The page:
With Korean wind surfer ill in Rio, fingers pointed at pollution
Cho is one of four athletes to have “officially” fallen ill so far at the week’s Olympic sailing test event in Rio de Janeiro’s polluted Guanabara Bay. Officials acknowledge the reporting is incomplete, with many teams and some of the 300 athletes skittish about disclosing illnesses.
The 20-year-old Cho on Wednesday was back to “50 to 60 percent” strength and out training, 24 hours after his hospital stay. He said he doesn’t know “the exact reason why I got so sick.”
His coach has fewer doubts.
“Probably it’s from the water,” Danny Ok, Cho’s coach and an exercise physiologist, told The Associated Press on Wednesday. “It’s kind of a sad story.”
Ok described the water as “smelly” and added: “Especially in the bay, it’s terrible. I can’t imagine how they can have racing in this area.”
Much of the focus at the Olympic sailing test event - and one earlier this month for rowing - has been on Rio’s polluted waters. Athletes have little choice but to compete with local organizers - backed by the International Olympic Committee - declining to move to cleaner venues for next year’s first Olympics in South America, which open Aug. 5, 2016.
An independent five-month analysis by The Associated Press published July 30 - with research done by a Brazilian virologist - showed dangerously high levels of viruses from human sewage at all Rio Olympic water venues.
Rio state officials, under pressure from the IOC and ISAF - the world governing body of sailing - are using stop-gap measures to retrieve floating rubbish from the bay, track detritus from helicopters and step up bacteria-only monitoring.
Despite the scrutiny, brown sewage continues to flow into the Marina da Gloria at several points, which has drawn photos and videos from athletes that have been widely viewed on social media.
Ok posted photos on his Facebook page of Cho on a stretcher being lifted into an ambulance. He accompanied them with critical comments.
“It seems he [Cho] got infected from virus somewhere in the racing site which is supposed to be safe and clean as an Olympic venue,” wrote Ok, a three-time Olympic wind surfer. “More than 10 years of life-time effort can be destroyed in one day!”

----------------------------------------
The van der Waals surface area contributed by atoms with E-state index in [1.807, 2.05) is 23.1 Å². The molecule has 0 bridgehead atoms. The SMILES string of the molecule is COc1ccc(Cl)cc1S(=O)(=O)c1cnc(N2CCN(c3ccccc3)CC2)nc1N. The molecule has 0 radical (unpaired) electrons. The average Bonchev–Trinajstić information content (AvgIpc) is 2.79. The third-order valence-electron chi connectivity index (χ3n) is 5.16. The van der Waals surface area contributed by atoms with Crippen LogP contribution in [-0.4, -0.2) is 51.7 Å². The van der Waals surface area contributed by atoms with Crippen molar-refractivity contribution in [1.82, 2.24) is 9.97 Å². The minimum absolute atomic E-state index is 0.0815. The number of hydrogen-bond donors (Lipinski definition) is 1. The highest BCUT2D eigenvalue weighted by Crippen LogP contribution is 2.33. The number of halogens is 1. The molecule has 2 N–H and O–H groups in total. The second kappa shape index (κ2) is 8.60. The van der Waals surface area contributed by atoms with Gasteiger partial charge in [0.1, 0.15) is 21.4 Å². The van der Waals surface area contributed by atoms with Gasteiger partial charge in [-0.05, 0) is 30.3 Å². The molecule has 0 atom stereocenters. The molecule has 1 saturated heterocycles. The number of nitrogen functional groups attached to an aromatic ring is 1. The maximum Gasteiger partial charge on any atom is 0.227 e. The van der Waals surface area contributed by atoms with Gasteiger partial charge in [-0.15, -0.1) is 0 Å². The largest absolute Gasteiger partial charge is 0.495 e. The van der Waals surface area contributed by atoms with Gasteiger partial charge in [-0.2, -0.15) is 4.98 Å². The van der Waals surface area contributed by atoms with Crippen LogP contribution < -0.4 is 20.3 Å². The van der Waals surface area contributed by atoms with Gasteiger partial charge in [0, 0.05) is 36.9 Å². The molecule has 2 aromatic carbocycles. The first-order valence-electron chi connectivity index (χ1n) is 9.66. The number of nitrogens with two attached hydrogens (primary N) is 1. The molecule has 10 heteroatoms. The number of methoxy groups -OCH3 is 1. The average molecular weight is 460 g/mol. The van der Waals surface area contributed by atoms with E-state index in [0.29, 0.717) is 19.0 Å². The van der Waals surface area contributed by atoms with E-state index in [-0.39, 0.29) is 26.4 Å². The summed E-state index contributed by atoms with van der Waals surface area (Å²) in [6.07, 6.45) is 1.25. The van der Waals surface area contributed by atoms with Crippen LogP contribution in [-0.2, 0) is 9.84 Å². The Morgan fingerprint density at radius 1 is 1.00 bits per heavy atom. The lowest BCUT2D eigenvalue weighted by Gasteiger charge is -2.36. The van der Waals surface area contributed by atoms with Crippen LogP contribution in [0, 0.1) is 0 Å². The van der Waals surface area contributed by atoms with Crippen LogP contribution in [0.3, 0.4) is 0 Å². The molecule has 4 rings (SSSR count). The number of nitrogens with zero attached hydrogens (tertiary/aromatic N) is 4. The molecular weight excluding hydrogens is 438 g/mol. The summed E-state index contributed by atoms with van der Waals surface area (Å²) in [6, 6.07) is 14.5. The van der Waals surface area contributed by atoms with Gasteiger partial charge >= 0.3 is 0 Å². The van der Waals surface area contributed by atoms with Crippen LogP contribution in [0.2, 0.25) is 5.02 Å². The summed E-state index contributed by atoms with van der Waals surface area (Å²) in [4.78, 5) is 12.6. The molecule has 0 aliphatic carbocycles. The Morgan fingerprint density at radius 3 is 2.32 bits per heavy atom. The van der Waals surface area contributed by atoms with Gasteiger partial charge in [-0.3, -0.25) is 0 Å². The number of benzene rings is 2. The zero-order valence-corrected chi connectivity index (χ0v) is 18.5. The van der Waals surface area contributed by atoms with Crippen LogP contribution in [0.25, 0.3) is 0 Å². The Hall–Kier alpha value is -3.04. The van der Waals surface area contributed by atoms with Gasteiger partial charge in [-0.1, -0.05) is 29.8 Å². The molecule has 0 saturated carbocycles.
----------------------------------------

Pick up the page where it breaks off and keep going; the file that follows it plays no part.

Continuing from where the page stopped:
“IOC and ISAF must consider how the safety issue will be improved for the next year,” he added.
The IOC has declined to endorse testing for viruses, which can cause stomach and respiratory ailments that could knock an athlete out of competition.
Ok acknowledged that maybe he did not protect Cho sufficiently for the polluted conditions.
“Maybe there is a problem for us, not preparing enough,” Ok said.
Dr. Nebojsa Nikolic, the top medical official of the ISAF, said it is difficult to get all sailors to concentrate on basic hygiene: washing hands, showering, getting shots for hepatitis A and typhoid and taking other preventative measures.
“They simply have to do these things,” Nikolic told the AP Wednesday. “This is part of their game, this is part of having sports success.”
Nikolic said he hoped to have more complete data on illnesses after the test event ends Saturday. He said it’s difficult to link illness to the causes and said athletes often take risks.
“[Cho] is a sportsman who got a viral infection,” Nikolic said. “How he got it we still don’t know ... Was it someone sneezing near him? Or was it the water he entered, or the bottle he drank from?”
Cho said he has yet to swim in the bay, and only gets in up to his knees to launch for a race.
Malcolm Page, a two-time Olympic sailing gold medalist who serves as a spokesman for ISAF, said sailors try to ignore the pollution. He said many like the venue and have grown accustomed to the pollution and wind conditions.
“This week, all they care about is racing.” Page said. “This is more important than our world championships.”
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